Scientists at Hollings Cancer Center at the Medical University of South Carolina have found that human lung cancer cells resist dying by controlling parts of the aging process, in results published online May 10th in the Journal of Biological Chemistry. The discovery could help us better understand aging and eventually could lead to new treatments for cancer.
Cancer becomes more common as people get older, but scientists are still searching for answers about why this happens. At Hollings Cancer Center, research into the connections between aging and cancer is led by Besim Ogretmen, Ph.D., SmartState Endowed Chair in Lipidomics and Drug Discovery. Ogretmen’s team found that cancer cells have specific ways to resist dying the way normal cells do. They do so by protecting the tips of their chromosomes, which hold our DNA, from age-related damage.
Ogretmen studies how cancer cells are different than normal cells to understand how cancer grows and spreads in the body. His work is part of an $8.9 million program project grant to research how alterations of lipid metabolism affect cancer therapy. The grant is helping fund a clinical trial of an anticancer medicine to inhibit cellular signaling that helps cancer survive. The drug was found to be useful against cancer in the research reported in the group’s new paper.
As normal cells get older, the tips of their chromosomes, called telomeres, can start to break down, which is a signal for the cell to die. This seems to be part of the aging process in normal cells. However, cancer cells have developed a way to prevent their telomeres from falling apart, which helps them to live much longer than normal cells. The long life of cancer cells is part of what allows them to grow and spread throughout the body.
In their new paper, Ogretmen’s research group discovered a specific way that cancer cells escape death in response to telomere damage. Scientists have known that various types of cancer cells have low levels of a protein called p16. Ogretmen’s group found that, when telomeres become damaged by age or in response to chemotherapy, p16 is a type of cellular decision-maker, where it helps cells decide to grow older or to simply die.
“Telomeres are like a biological clock for our cells,” said Ogretmen. “In cancer, this biological clock is broken.”
The researchers found that p16 became most important to cells when their telomeres began to break down. When that happened, p16 rushed into action and pushed cells toward further aging by inhibiting cell death.
To determine the clinical impact of these data, the researchers used a chemical enzyme inhibitor to cause telomere damage in several types of cancer cells, including lung cancer cells. The inhibitor, ABC294640, acts in a way that prevents cancer cells from protecting their telomeres, by inhibiting an enzyme called sphingosine kinase 2. This inhibition was shown to force telomeres to break down.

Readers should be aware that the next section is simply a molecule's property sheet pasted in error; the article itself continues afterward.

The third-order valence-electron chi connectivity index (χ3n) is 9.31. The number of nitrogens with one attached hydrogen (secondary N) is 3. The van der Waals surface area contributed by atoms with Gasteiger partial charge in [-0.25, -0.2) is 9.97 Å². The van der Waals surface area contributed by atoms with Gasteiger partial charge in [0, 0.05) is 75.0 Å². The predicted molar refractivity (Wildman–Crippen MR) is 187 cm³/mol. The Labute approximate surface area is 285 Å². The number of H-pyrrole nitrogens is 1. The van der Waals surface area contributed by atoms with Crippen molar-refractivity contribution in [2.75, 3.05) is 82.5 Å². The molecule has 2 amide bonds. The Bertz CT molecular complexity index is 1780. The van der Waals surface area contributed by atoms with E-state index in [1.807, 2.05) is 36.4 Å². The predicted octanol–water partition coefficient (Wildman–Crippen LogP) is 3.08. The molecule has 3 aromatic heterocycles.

As a result of this enzyme inhibition, telomeres were damaged, resulting in cancer cell death when p16 levels were low or absent. However, cancer cells with high levels of p16 were able to escape death, and stayed biologically inactive, which was a sign of aging.
“We’re excited that there is at least one mechanism that can help us understand how aging is associated with a higher risk of cancer,” said Ogretmen. “And then, can we prevent or better treat the aging-related cancers by controlling protective effects of p16 for cancer cell death?”
Ogretmen’s group is enthusiastic that the inhibitor in their study might help combat cancer at many levels. The team has already identified the safest dose for use in patients and is planning a phase 2 clinical trial using their inhibitor in patients with a type of liver cancer called hepatocellular carcinoma. The multisite trial will include Hollings Cancer Center, Penn State, the University of Maryland, Mayo Clinic and others.
It is especially important to do this work now, given the predicted forecast by researchers at the National Cancer Institute (NCI) who foresee a ‘silver tsunami’ of cancer survivors. NCI studies show that by 2040 the number of cancer survivors in the United States will increase by nearly 11 million: from 15.5 million in 2016 to 26.1 million in 2040. A large part of the makeup of the cancer survivor population will shift to older populations. It’s estimated that by 2040 only 18 per-cent of cancer survivors will be between ages 50 and 64, and only 8 percent will be younger than 50.
“We hope that maybe we can do both: delay aging and prevent the growth of cancer,” said Ogretmen. “That’s the ultimate outcome of this.”
Medical University of South Carolina
Shanmugam Panneer Selvam et al. Balance between senescence and apoptosis is regulated by telomere damage–induced association between p16 and caspase-3. Journal of Biological Chemistry (2018). DOI: 10.1074/jbc.RA118.003506
Hollings Cancer Center researcher Besim Ogretmen is the SmartState Endowed Chair in Lipidomics and Drug Discovery at the Medical University of South Carolina
Credit: Brennan Wesley